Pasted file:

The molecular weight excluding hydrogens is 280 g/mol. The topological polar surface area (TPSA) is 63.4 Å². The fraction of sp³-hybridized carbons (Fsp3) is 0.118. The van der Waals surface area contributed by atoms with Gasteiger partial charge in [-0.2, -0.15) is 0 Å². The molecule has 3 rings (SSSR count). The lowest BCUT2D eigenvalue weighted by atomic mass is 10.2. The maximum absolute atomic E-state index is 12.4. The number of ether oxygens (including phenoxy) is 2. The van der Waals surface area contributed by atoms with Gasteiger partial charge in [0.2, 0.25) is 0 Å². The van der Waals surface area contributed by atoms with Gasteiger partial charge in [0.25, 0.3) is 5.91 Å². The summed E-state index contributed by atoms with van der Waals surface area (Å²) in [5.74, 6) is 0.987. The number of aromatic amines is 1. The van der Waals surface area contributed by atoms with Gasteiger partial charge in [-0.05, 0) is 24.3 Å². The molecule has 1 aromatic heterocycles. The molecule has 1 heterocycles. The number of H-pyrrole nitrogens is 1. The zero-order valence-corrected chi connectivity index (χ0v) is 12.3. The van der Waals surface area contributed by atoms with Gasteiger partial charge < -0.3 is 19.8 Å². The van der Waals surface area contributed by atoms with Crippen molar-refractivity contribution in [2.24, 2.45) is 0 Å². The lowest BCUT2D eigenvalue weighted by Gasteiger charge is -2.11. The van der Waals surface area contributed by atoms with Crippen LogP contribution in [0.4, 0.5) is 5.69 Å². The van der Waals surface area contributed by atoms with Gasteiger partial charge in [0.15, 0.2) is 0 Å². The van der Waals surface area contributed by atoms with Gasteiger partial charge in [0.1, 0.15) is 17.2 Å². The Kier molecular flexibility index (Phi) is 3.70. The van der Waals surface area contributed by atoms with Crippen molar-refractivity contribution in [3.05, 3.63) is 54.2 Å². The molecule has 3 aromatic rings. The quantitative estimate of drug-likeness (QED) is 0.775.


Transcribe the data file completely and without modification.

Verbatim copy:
The molecular weight excluding hydrogens is 280 g/mol. The topological polar surface area (TPSA) is 63.4 Å². The fraction of sp³-hybridized carbons (Fsp3) is 0.118. The van der Waals surface area contributed by atoms with Gasteiger partial charge in [-0.2, -0.15) is 0 Å². The molecule has 3 rings (SSSR count). The lowest BCUT2D eigenvalue weighted by atomic mass is 10.2. The maximum absolute atomic E-state index is 12.4. The number of ether oxygens (including phenoxy) is 2. The van der Waals surface area contributed by atoms with Gasteiger partial charge in [0.2, 0.25) is 0 Å². The van der Waals surface area contributed by atoms with Gasteiger partial charge in [0.25, 0.3) is 5.91 Å². The summed E-state index contributed by atoms with van der Waals surface area (Å²) in [5.74, 6) is 0.987. The number of aromatic amines is 1. The van der Waals surface area contributed by atoms with Gasteiger partial charge in [-0.05, 0) is 24.3 Å². The molecule has 1 aromatic heterocycles. The molecule has 1 heterocycles. The number of H-pyrrole nitrogens is 1. The zero-order valence-corrected chi connectivity index (χ0v) is 12.3. The van der Waals surface area contributed by atoms with Gasteiger partial charge < -0.3 is 19.8 Å². The van der Waals surface area contributed by atoms with Crippen molar-refractivity contribution in [2.24, 2.45) is 0 Å². The lowest BCUT2D eigenvalue weighted by Gasteiger charge is -2.11. The van der Waals surface area contributed by atoms with Crippen LogP contribution in [0.4, 0.5) is 5.69 Å². The van der Waals surface area contributed by atoms with Gasteiger partial charge in [0.15, 0.2) is 0 Å². The van der Waals surface area contributed by atoms with Gasteiger partial charge in [0.1, 0.15) is 17.2 Å². The Kier molecular flexibility index (Phi) is 3.70. The van der Waals surface area contributed by atoms with Crippen molar-refractivity contribution in [3.05, 3.63) is 54.2 Å². The molecule has 3 aromatic rings. The quantitative estimate of drug-likeness (QED) is 0.775.